In the analog days this was a no-brainer. Had to work in low light? You pushed that Ilford to 800 or 1,600, knowing that the extra grain will give the shots that je ne sais quoi. You weren’t too worried about a print’s texture or too much grain. The onslaught of digital photography changed it all. Today even images shot at ISO 6,400 look perfect. Nevertheless, choosing the right ISO setting remains essential in digital photography. Not least to preserve that certain something.
And that’s one of the beauties of digital photography. In the film days you had to change the film itself if you wanted to change the ISO settings.
Today there’s the dedicated button. You can alter the ISO for each individual shot — except, and that’s the big exception, when you shoot RAW. It is important to know that while a lot of settings can be changed when shooting a RAW file, ISO is fixed after the image is taken, so be sure to get it right! You lose dynamic range when you’re trying to push it.
It’s simple. Think of the RAW image as your film. Use the lowest ISO you can get away with.
Most of todays algorithms make JGP perfectly useable. Not that RAW files are a relict for pixel peepers — I shoot every paid job in RAW, just to be sure, you never know. But my guess is that in a few years JPG matches the output of RAW and TIFF making digital post-processing even easier.
But we’re talking ISO settings. Basically ISO is a burden of the past. The Nikon D800 and 5D Mark III make even ISO 25,600 perfectly useable — and there’s always a post processing fix. I’m using the Noiseware plug-in. You can’t go wrong with it.
Today’s sensors make it pretty easy to even use ISO auto mode. Still, when you go manual or override the auto settings you have to be aware of the impact on aperture and shutter speed.
Moving objects? Go for a faster shutter speed, but then again you might not want a perfectly well focused shot freezing the action. You might want the blur of a movement in your frame while the main silhouette of your subject is perfectly focused.
Say you maxed out aperture and have to go with a slower shutter speed. That may even improve your photography by adding the dimension of movement to your shot.
Naturally this allows a lower ISO setting = less noise.
If you need a higher ISO setting digital photography is a godsend.
For choosing the correct ISO setting ask yourself these questions:
- Is the subject well enough lit?
- Am I shooting in a “no flash” zone?
- Is the shot hand-held or am I using a tripod?
- Is the subject moving or static/stationary?
- And most importantly: Do I want a certain amount of noise/grain or a perfectly clean shot?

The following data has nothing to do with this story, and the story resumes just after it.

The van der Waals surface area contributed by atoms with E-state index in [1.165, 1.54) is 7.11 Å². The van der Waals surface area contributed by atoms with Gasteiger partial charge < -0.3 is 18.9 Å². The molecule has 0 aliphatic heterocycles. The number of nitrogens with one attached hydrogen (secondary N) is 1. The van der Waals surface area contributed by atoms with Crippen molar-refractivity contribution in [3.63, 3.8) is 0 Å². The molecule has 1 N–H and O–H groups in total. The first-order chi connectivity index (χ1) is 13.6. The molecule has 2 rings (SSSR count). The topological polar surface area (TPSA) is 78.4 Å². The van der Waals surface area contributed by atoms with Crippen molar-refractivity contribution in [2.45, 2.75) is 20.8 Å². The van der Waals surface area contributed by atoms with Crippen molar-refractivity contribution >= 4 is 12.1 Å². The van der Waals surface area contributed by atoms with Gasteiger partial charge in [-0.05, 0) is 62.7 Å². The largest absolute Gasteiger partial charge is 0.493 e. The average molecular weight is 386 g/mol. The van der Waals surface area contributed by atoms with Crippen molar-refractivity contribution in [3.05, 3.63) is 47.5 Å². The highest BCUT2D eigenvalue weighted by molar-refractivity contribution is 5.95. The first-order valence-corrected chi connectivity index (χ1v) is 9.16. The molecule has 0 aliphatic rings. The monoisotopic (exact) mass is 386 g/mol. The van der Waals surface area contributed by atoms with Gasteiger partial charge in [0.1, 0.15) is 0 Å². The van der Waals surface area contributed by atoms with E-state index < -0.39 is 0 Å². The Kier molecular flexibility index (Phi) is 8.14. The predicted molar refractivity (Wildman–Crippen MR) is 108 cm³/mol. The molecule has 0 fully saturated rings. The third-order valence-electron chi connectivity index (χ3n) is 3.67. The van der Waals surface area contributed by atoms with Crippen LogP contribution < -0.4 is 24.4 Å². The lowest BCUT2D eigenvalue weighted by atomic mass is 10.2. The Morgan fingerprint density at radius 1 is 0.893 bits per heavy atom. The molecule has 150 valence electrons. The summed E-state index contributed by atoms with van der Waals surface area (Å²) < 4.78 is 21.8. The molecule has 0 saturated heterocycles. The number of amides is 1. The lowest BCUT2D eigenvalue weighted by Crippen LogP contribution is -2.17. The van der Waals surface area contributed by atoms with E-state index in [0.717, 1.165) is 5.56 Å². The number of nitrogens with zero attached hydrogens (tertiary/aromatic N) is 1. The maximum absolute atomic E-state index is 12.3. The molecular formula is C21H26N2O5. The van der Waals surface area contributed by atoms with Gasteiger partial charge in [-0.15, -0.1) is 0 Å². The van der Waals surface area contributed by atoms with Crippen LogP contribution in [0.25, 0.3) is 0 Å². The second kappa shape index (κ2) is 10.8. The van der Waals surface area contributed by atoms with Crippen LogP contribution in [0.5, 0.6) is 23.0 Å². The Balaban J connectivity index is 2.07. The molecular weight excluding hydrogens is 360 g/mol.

And beware, each metering method, a.k.a. center-weighted, partial or spot, gives you a different reading.
Key are the minimum shutter speed that you’re comfortable to work with and highest acceptable ISO for your specific camera. Meaning a D800 gives you much more leeway than a compact system camera. Know your gear. And know your shooting style and preferences.
There’s always a trade off — but less and less because today’s sensor technology allows you to shoot in most difficult light environment and still achieve respectable results.
Over time you will develop a feel for your camera, how it “likes” or “reacts” to what kind of light.
As a general rule: you want to avoid flash photography. Even at the cost of slight noise.
Experiment with and without flash. At least bounce the flash. The direct, uncontrolled explosion of light gives you harsh shadows and unwanted lines. But then again, experiment. Try the 2nd curtain sync flash (or rear/slow sync flash) and slower shutter speed (1/4 s or 1/2 s) for cool effects. You’ll love your party shots.
As a rule of thumb, keep the ISO at 200 or lower when shooting outdoors, and do your best to keep it under 1,600 when shooting indoors.
Use the lowest possible ISO setting when shooting images that you want to be rich in colour such as a beach scene with blue skies and deep blue water. Got ISO 50 coupled with a polarizer filter? Lovely.
Bottom line is: do not worry too much about a clinically clean, sterile JPEG or RAW file. Seriously, today’s sensor noise doesn’t look synthetic anymore and in many cases matches the beautiful grain of analog film. Fact is, noise has become barely noticeable.
You don’t want noise in landscape, sports or architectural photography. But especially portrait photography loves a certain amount of noise. Grains adds a hint of timelessness, authenticity and documentary style.
There’s even the excellent DxO FilmPack simulating the film era by applying the quality, style, colors and grains of the most famous films rolls to your digital photos.
Here’s a portrait of Myanmar’s Nobel laureate Aung San Suu Kyi taken a few years ago — not perfectly focused, harsh noise, blown-out highlights, oh well an Ilford 400 pushed to 1,600…